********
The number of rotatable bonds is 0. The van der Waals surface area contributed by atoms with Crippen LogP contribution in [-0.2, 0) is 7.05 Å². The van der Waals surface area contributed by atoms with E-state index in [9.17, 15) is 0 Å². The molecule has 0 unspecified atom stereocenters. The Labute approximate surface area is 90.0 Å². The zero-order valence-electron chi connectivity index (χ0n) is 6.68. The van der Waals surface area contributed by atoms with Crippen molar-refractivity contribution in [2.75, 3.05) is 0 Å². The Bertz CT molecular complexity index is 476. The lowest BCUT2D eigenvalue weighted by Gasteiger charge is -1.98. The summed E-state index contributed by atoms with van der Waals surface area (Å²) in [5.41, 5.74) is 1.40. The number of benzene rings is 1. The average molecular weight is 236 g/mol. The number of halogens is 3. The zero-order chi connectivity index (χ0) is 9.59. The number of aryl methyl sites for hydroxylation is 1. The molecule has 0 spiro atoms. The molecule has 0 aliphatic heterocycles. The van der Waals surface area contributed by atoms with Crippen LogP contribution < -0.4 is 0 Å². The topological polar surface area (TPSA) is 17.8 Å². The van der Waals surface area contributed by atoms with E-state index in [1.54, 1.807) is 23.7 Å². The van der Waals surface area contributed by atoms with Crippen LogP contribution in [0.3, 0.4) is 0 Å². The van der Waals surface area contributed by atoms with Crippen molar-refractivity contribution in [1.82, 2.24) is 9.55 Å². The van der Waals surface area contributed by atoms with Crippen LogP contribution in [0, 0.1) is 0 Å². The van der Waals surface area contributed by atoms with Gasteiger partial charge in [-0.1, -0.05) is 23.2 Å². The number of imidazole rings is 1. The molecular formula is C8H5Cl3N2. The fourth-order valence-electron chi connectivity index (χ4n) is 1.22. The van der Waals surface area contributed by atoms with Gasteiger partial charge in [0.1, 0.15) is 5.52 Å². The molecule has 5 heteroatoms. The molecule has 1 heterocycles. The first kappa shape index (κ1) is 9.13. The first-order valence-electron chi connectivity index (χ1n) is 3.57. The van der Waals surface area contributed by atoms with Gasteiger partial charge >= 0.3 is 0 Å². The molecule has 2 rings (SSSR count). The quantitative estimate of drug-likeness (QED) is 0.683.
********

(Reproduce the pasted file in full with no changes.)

The number of rotatable bonds is 0. The van der Waals surface area contributed by atoms with Crippen LogP contribution in [-0.2, 0) is 7.05 Å². The van der Waals surface area contributed by atoms with E-state index in [9.17, 15) is 0 Å². The molecule has 0 unspecified atom stereocenters. The Labute approximate surface area is 90.0 Å². The zero-order valence-electron chi connectivity index (χ0n) is 6.68. The van der Waals surface area contributed by atoms with Crippen molar-refractivity contribution in [2.75, 3.05) is 0 Å². The Bertz CT molecular complexity index is 476. The lowest BCUT2D eigenvalue weighted by Gasteiger charge is -1.98. The summed E-state index contributed by atoms with van der Waals surface area (Å²) in [5.41, 5.74) is 1.40. The number of benzene rings is 1. The average molecular weight is 236 g/mol. The number of halogens is 3. The zero-order chi connectivity index (χ0) is 9.59. The number of aryl methyl sites for hydroxylation is 1. The molecule has 0 spiro atoms. The molecule has 0 aliphatic heterocycles. The van der Waals surface area contributed by atoms with Crippen LogP contribution < -0.4 is 0 Å². The topological polar surface area (TPSA) is 17.8 Å². The van der Waals surface area contributed by atoms with E-state index in [1.54, 1.807) is 23.7 Å². The van der Waals surface area contributed by atoms with Crippen LogP contribution in [0.3, 0.4) is 0 Å². The van der Waals surface area contributed by atoms with Crippen molar-refractivity contribution in [1.82, 2.24) is 9.55 Å². The van der Waals surface area contributed by atoms with Crippen LogP contribution in [0, 0.1) is 0 Å². The van der Waals surface area contributed by atoms with Gasteiger partial charge in [-0.1, -0.05) is 23.2 Å². The number of imidazole rings is 1. The molecular formula is C8H5Cl3N2. The fourth-order valence-electron chi connectivity index (χ4n) is 1.22. The van der Waals surface area contributed by atoms with Gasteiger partial charge in [0.1, 0.15) is 5.52 Å². The molecule has 5 heteroatoms. The molecule has 1 heterocycles. The first kappa shape index (κ1) is 9.13. The first-order valence-electron chi connectivity index (χ1n) is 3.57. The van der Waals surface area contributed by atoms with Gasteiger partial charge >= 0.3 is 0 Å². The molecule has 2 rings (SSSR count). The quantitative estimate of drug-likeness (QED) is 0.683.